Shinn offers snitches of background detail and political argument that he means to be important but that he fails to develop. And what goes unsaid between the characters, though intentionally withheld, can be frustrating. But this searing 90-minute work puts its finger on the way in which, even among those opposed to war and violence, aggression can figure in personal and sexual relationships. Between Kelly and Peter, the aggression is either passive or unintended — it’s hard to tell whether Peter means to let out of the bag the cat whose bite reduces his sister-in-law from evasive friendliness to agonized recognition. For the volatile Craig of the flashbacks and e-mails from the battlefield, aggression is wound into who he is. And the discovery of that by the Harvard-educated, ROTC-trained officer may have occasioned a death different from the target-practice accident reported by the military.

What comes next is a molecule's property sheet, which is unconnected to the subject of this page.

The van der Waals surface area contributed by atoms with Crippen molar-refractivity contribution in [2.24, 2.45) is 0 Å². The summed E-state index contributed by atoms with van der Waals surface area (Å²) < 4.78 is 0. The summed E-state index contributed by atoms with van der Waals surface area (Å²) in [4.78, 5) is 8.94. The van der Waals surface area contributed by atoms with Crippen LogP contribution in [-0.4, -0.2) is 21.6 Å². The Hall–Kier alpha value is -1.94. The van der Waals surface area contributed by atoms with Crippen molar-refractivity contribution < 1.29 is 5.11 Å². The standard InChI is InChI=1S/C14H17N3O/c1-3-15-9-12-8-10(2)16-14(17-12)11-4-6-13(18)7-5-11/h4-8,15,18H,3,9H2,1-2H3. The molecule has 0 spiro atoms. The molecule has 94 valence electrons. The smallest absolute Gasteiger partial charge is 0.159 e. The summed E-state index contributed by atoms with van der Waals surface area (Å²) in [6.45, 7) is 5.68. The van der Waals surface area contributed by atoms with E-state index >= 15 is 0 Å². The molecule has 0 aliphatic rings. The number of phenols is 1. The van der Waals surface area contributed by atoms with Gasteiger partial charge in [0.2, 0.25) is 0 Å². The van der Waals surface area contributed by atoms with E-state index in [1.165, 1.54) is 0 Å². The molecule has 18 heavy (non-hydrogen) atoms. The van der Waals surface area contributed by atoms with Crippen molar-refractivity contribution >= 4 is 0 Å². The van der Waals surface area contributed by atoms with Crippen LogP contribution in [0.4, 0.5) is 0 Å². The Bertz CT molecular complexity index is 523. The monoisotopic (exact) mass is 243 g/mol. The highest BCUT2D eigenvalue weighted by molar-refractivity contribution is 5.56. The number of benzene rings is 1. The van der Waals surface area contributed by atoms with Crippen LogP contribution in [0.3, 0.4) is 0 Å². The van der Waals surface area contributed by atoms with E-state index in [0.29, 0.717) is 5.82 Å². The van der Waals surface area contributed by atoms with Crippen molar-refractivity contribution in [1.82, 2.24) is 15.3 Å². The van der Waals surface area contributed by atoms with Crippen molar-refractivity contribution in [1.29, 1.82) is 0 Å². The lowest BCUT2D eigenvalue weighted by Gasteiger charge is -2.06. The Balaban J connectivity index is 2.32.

At the Lyric, under Daniel Gidron’s direction, on a conventional apartment set behind which a devastated Iraq comes into gradually clearer focus, Dying City is well-acted by Jennifer Blood, an intelligent but very vulnerable Kelly, and Chris Thorn as the vain if hurting Peter and the volatile, sexually brutal Craig. The performances are at once natural and, especially by Blood, unfettered. If the play’s calculated construction sometimes rings false, the collaterally damaged hearts of its characters never do.
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